PHILADELPHIA — Scott Brooks took a trip down memory lane on Tuesday as his team concluded its practice session at the Sixers training center inside Evans Hall on the campus of the Philadelphia College of Osteopathic Medicine.
The Thunder coach talked about his old apartment being around the block. He remembered how his Sixers used to practice just down the road, on City Line Ave., when he was a rookie. And Brooks lit up at the thought of his favorite spot across the street — T.G.I. Friday's.
“That was my kitchen,” Brooks said. “Lunch and dinner. Twice a day I would go to Friday's.”
Brooks broke into the NBA in Philadelphia. The city and the Sixers, he said, always will be special. It's the place and the team that allowed him to fulfill his dream of playing pro ball.
“There are a lot of great memories,” Brooks said.
As much as anyone, Brooks knows what it means for the Sixers to be relevant again. And he has great admiration for the coach who has captained the turnaround.
“This is a great organization, and for what Doug Collins has done, I'm sure he feels some ownership in this because he's building a great young team that's playing hard and has a great foundation,” Brooks said. “He probably has the same feelings that I have (for the city and team) now that he's coaching his former team.”
When the Thunder faces the Sixers on Wednesday night inside Wells Fargo Center, it will be a matchup of two franchises that have withstood 20-win seasons and quickly righted their ships. It'll be a story of teams that benefited from two strong-minded head coaches who hung in despite bleak situations and are now reaping the benefits.
“I have a lot of respect for him because he's done it at all levels and he had a great career playing,” Brooks said of Collins. “Now he's bringing a young team along and playing good basketball.”
Like Brooks, who won the award two years ago, Collins is now at the front of the line for Coach of the Year honors because of the job he's done with the Sixers.
“He's definitely up there,” Brooks said. “There are so many coaches having great years. (Gregg Popovich) is having a great season. Rick Adelman is having a great year. Even George Karl. With all those injuries they've had they're still fighting and battling. But Collins is obviously right in there. Every year, there's five or six guys deserving of it and he's definitely one of them.”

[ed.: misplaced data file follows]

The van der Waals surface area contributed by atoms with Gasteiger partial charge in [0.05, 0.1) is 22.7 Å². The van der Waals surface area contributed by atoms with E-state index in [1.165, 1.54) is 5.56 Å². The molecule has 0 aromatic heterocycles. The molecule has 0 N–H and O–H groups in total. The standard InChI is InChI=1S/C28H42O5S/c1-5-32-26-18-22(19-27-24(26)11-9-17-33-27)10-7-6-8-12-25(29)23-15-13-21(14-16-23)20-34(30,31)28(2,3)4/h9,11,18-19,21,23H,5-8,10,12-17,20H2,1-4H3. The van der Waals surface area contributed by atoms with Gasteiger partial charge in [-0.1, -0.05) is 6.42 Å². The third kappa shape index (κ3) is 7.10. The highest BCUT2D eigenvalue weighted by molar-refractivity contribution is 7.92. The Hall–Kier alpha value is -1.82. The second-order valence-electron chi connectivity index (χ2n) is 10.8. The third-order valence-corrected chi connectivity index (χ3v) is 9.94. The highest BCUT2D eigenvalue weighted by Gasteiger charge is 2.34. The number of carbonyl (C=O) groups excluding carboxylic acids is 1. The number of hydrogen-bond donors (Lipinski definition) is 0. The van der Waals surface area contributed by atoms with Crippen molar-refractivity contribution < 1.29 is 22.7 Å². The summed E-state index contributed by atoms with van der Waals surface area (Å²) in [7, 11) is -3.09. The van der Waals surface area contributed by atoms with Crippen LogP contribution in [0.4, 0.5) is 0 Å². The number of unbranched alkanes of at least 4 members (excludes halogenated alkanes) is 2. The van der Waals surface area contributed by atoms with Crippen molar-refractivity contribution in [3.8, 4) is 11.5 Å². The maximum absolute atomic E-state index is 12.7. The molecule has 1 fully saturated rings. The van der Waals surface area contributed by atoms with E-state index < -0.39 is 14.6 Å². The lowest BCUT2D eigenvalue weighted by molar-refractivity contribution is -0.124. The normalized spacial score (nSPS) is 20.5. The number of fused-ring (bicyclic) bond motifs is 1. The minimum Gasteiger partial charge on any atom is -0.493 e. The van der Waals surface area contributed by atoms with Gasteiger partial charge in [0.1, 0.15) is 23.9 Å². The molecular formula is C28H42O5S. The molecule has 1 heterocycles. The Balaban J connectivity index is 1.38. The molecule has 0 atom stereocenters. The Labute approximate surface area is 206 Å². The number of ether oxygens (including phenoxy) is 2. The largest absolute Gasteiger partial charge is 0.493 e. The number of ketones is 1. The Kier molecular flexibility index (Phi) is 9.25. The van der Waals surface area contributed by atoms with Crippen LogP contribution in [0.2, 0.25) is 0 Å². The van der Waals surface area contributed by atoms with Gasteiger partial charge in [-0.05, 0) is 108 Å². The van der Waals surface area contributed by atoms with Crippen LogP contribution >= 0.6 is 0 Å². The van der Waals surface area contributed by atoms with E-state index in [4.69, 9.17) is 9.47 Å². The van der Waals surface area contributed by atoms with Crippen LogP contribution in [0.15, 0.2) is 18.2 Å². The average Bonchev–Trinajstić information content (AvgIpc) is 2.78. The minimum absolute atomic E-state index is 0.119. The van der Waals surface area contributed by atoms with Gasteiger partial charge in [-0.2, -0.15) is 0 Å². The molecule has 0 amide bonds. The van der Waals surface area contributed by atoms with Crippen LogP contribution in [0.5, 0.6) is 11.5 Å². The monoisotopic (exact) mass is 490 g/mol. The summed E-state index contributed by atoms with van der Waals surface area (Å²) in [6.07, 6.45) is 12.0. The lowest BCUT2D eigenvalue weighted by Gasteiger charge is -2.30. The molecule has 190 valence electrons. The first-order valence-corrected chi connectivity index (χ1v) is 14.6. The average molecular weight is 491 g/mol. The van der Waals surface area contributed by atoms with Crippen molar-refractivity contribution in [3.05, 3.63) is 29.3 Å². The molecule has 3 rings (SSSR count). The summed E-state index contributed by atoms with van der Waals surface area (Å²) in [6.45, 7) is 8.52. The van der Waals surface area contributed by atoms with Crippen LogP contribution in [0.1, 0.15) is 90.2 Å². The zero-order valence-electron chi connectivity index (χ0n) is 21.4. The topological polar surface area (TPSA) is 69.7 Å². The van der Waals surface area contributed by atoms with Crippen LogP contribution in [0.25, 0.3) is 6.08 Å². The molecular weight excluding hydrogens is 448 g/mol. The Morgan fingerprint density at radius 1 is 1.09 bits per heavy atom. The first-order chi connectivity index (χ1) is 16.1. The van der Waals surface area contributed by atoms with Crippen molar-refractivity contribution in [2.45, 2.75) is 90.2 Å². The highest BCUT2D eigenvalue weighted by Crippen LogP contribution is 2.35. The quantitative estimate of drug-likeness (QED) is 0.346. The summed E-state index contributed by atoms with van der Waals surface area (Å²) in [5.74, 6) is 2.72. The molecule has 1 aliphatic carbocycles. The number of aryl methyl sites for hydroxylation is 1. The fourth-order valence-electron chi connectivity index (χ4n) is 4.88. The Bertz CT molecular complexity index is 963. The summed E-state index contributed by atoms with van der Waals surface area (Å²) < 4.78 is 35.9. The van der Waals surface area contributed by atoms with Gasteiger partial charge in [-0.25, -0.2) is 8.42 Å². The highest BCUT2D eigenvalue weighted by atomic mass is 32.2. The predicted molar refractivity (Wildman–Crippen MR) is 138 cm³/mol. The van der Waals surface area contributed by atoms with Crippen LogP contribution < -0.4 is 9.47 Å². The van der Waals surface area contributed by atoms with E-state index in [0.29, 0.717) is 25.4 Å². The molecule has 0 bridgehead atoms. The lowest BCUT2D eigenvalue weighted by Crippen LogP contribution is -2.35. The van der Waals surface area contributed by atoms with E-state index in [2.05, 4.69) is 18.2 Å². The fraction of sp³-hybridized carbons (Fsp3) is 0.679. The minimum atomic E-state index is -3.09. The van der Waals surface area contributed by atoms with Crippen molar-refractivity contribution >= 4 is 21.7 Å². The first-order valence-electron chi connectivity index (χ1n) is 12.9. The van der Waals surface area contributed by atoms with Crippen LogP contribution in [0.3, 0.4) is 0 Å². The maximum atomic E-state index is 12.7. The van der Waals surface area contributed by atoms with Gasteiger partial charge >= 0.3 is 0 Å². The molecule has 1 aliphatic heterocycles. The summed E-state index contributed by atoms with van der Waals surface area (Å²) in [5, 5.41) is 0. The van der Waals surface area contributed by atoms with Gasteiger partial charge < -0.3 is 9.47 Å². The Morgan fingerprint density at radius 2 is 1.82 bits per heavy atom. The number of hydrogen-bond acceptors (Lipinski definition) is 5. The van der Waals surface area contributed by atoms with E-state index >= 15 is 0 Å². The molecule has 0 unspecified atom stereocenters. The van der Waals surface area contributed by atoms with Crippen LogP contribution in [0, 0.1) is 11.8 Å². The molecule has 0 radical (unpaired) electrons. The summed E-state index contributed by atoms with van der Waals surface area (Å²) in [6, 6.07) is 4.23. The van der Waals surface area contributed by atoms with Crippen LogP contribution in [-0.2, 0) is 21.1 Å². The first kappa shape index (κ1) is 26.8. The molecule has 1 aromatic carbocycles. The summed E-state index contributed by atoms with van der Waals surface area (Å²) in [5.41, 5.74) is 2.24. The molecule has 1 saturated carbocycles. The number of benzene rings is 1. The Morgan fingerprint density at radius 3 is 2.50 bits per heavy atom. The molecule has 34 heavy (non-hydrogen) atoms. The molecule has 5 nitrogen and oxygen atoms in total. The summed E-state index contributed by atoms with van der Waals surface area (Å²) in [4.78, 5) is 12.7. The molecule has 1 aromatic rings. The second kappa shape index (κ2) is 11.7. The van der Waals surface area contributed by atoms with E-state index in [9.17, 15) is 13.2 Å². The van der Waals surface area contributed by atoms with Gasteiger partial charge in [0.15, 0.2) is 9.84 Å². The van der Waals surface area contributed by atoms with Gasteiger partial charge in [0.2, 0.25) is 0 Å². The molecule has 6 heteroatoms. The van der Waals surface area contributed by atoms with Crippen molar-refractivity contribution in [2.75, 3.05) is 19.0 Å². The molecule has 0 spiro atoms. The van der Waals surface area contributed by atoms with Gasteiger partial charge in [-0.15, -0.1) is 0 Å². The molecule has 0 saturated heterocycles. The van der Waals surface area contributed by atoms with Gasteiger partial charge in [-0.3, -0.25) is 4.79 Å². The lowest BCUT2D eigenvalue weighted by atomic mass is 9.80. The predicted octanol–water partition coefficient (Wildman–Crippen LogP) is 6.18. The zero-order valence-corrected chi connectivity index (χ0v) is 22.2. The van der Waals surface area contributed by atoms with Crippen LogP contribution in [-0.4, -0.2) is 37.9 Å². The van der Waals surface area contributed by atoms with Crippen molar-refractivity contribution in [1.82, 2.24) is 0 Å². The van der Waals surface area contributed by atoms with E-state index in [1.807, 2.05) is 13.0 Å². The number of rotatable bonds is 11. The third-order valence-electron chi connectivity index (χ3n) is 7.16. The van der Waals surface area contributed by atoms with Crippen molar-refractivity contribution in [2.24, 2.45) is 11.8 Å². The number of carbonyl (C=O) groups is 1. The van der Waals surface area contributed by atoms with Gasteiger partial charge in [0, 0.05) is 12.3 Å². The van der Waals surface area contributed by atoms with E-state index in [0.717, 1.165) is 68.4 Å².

What Collins has done has been nothing short of sensational. He's taken a team that won 27 games the year before his arrival and slowly turned it into a hard-nosed troop, a team that thinks it can play with anyone despite a roster in which the top 10 players in minutes have an average age of just 24.2 years — 1.5 years younger than the Thunder's top 10.
“The biggest thing I notice is they play hard every possession,” Brooks said. “Coach Collins demands that style of play.
“I think that's one of the biggest talents that you can have. We don't usually look at playing hard as a talent. But I think teams that play hard are the toughest teams because they're going to get better every day and they're going to get better every year. And then if you have the right pieces, then you become a special team. But he has some good pieces that play hard. That's why they had some success.”
The Sixers started 3-13 last season. By the All-Star break, they were 27-29. By the end of the season, they were a playoff team. At 41-41, it was only the Sixers' fourth 40-win season in eight years.
Now, the Sixers are 21-14 following their win at Detroit on Tuesday night. That puts them on pace for another 40 wins. Translated to a traditional 82-game season, the Sixers' current winning percentage would put them on pace for 49 wins.
More impressively, Collins has changed the culture without a true star. His best players are Andre Iguodala and Elton Brand. And they're fourth and sixth, respectively, in the team's scoring.
Instead of scheming around a star, Collins has coached team ball. Six players average in double figures scoring. Eight players average at least eight points.
“They have a group of players that play well together,” Brooks said. “They play good basketball defensively. They trust one another.”
The city has rallied around the rebuild.
Attendance is up for the third straight season. The team now ranks in the top 20 in attendance for the first time since the 2004-05 season, when Allen Iverson led the league in scoring with a 30.7-point average.
Brooks, who helped turn a 23-win team in 2008-09 into a 50-win outfit a year later, said the hardest part of leading a turnaround is sticking to principles the team believes in and preaching them every day in the face of losing.
“You have to stay consistent,” Brooks said. “There's a lot of times you're tested in what you do and how you do it because you want to have success immediately. But as a coach, it's all mental. You have to just keep mentally grinding it out every day and build your team day by day.”